So often training departments are either deemed as ineffective or their effectiveness is completely unknown because of lack of measurement. Training isn’t as simple to measure as other functions such as sales where leads and bottom line sales can easily determine the success of a strategy.
A common complaint we hear is about managers who approve training with no thought of what success looks like, how it will happen or what success actually means to them.
Therefore companies should always have solid figures that they can use to measure the effectiveness of their training activities. We think there are 5 broad categories which you can use to judge and compare the success of your training department. They are:
- Training spend
- Training recipients
- Time spent training
- L&D Staff
- Training Evaluation & Feedback
Break down the spend into meaningful categories including but not limited to categories like:
- Internal courses
- External courses
- Travel & accommodation
- Training materials
- Technology e.g. pcs, apps, tablets
These can all be totalled and viewed as a sum that can be compared with competitors and similarly sized companies to see the size and activity of your department.
Understand who from your employees have undergone training. So you might want to consider categories such as:
- Training category e.g. Management, Sales
- Staff level e.g. senior management, middle management, frontline staff
- Departmental spend
These are very important as often amount of money spent doesn’t translate to hours of learning per employee.
Time spent training
This is the total amount of hours spent each year on training by employees in your organisation. It is useful to know the combined figure however you need to dig a bit deeper so you know how much time, what topics, who received the training. Senior managers and board level tend to be interested in this figure and the total cost so if you can break it down even more it looks impressive.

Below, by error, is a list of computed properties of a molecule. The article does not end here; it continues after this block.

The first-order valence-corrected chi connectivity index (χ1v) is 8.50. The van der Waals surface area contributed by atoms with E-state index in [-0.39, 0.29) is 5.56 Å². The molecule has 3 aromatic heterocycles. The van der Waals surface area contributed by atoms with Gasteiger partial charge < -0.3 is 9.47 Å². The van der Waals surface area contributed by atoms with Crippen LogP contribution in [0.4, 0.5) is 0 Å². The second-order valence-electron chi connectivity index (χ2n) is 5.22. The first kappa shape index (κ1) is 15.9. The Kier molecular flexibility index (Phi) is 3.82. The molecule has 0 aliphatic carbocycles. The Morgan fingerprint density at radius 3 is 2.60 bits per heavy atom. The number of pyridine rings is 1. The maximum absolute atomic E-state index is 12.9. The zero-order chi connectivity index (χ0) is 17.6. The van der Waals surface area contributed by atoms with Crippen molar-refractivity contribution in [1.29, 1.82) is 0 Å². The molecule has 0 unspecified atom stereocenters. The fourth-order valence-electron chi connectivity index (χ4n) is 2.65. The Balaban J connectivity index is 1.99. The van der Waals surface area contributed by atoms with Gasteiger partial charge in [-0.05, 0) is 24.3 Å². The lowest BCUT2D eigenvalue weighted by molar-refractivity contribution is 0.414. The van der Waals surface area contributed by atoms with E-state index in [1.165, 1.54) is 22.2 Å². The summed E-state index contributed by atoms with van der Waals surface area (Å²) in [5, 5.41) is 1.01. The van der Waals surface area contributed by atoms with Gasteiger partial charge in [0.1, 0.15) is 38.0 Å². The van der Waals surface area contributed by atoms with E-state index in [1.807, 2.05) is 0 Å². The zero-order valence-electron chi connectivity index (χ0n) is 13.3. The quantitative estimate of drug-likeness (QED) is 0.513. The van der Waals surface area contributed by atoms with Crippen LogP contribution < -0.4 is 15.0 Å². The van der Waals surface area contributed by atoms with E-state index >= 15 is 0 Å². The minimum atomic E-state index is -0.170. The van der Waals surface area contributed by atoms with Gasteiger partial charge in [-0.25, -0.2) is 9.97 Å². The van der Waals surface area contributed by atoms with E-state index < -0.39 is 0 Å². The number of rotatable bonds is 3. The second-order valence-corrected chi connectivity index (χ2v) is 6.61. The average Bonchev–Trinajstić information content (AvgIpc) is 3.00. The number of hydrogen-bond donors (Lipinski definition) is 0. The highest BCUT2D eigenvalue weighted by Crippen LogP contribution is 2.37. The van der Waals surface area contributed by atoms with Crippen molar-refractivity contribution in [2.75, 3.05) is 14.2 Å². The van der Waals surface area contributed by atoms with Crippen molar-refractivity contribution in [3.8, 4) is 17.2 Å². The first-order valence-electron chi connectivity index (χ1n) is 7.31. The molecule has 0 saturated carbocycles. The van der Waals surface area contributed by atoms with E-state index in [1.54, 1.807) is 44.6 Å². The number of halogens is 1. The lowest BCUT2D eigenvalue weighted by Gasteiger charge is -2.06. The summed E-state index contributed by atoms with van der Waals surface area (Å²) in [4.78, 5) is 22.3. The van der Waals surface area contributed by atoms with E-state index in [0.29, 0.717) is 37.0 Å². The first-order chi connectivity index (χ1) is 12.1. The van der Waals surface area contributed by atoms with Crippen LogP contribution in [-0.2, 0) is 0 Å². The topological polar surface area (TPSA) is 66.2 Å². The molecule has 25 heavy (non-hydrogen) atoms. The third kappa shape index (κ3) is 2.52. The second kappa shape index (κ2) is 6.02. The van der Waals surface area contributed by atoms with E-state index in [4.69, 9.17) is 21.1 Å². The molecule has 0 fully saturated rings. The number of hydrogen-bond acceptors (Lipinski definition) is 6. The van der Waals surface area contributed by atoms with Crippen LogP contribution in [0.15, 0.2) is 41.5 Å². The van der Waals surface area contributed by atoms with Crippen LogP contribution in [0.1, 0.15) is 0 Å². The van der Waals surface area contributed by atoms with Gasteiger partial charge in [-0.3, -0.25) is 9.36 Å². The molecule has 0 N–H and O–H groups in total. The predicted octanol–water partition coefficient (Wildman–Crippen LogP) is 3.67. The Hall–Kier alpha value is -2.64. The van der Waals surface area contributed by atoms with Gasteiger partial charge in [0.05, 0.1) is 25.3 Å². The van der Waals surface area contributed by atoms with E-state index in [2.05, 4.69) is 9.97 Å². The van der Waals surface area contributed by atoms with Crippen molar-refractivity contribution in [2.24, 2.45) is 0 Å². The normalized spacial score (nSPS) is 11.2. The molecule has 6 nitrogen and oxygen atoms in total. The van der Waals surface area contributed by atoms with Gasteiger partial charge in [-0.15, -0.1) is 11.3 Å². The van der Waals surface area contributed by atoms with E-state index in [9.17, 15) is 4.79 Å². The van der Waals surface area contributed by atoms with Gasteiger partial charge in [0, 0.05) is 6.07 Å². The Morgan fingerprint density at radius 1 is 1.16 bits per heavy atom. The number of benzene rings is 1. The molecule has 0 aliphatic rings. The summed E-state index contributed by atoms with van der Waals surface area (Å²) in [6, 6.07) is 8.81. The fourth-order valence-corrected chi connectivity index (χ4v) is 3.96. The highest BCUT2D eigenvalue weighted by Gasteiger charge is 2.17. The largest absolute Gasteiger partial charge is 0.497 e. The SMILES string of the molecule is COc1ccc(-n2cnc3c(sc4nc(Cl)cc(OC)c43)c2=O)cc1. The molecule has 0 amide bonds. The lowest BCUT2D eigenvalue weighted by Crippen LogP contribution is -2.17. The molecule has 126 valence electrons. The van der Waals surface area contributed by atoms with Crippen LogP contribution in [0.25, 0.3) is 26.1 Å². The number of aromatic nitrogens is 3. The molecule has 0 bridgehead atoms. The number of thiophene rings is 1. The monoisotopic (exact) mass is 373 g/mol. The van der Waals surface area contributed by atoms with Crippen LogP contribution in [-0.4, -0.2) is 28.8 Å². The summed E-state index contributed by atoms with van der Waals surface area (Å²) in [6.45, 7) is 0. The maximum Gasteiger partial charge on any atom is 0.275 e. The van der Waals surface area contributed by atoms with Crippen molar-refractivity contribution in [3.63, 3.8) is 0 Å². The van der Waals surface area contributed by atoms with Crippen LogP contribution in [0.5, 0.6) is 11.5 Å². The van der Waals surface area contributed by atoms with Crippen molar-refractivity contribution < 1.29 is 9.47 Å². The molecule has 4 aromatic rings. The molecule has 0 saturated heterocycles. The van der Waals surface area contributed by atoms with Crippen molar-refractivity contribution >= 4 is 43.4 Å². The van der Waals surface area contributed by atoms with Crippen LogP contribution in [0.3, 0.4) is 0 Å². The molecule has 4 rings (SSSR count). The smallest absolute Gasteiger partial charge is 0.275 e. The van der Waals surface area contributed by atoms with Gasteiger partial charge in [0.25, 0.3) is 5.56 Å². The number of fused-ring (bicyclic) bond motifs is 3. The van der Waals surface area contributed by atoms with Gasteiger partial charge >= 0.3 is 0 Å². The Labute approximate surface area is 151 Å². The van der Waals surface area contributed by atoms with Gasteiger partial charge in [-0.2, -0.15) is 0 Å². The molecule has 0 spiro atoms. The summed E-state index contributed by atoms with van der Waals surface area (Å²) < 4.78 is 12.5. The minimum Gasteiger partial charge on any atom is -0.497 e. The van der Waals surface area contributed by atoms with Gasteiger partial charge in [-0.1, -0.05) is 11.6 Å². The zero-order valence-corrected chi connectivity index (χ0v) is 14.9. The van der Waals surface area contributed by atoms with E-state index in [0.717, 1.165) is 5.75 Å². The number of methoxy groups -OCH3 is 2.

An often overlooked figure. This is focused on the number of all employees that are responsible for organising and delivering training. This will likely include L&D managers, administrative support, coaches, and instructors. This is sometimes difficult to measure as HR managers for example are often responsible for a number of tasks outside of training. In these examples it is best to work out roughly what percentage of their time is concerned with the training tasks and use that to work out therefore how much of their salary is dedicated to training. You need to know these figures and relate back to business metrics such as employee headcount, financial data. Knowing this means you will be able to calculate numbers and costs for when the company either increases or decreases in size.
Training Evaluation & Feedback
How can you ensure that the training organised is having a positive impact and is therefore worth investing in? All L&D professionals should be able to provide this information as this supports everything they do. Directors will often talk about Return on Investment (ROI) however you also need to consider Return on Expectations (ROE) i.e. what did the manager expect to happen as a result of the training. This line of thought is not limited to training and should be encouraged within the business. Some measures will be quantitative such as course scores and some should be qualitative such as comments made.
These 5 metrics can then be used to work out numerous other important figures – average amount of hours of training per employee, average spend per employee, number of training staff per employee amongst others are useful data to know.
This data is pivotal for any organisation to know as it can be used to benchmark against other companies to see how effective trainers you are. You can compare against older figures to see what impact a new strategy has had, analyse if raising expenditure has an effect on the other metrics and lots of other analysis.
If you don’t currently collate this information then you need to start doing this. It doesn’t have to be complicated, a simple excel spreadsheet can be the starting point to record all the information to then analyse it. Or if you work with external suppliers such as ourselves then ask them to produce reports on a regular basis. Why not approach L&D staff from other companies you know or even rival companies, this happens more than you think.
The approach each company will take should depend on a number of factors specific so the main message is make sure you are doing some form of measuring.
Have we missed any? Do you have practical experiences you can share? Please comment and let us know.
Blake Henegan and Scott Drayton – Optimus Sourcing.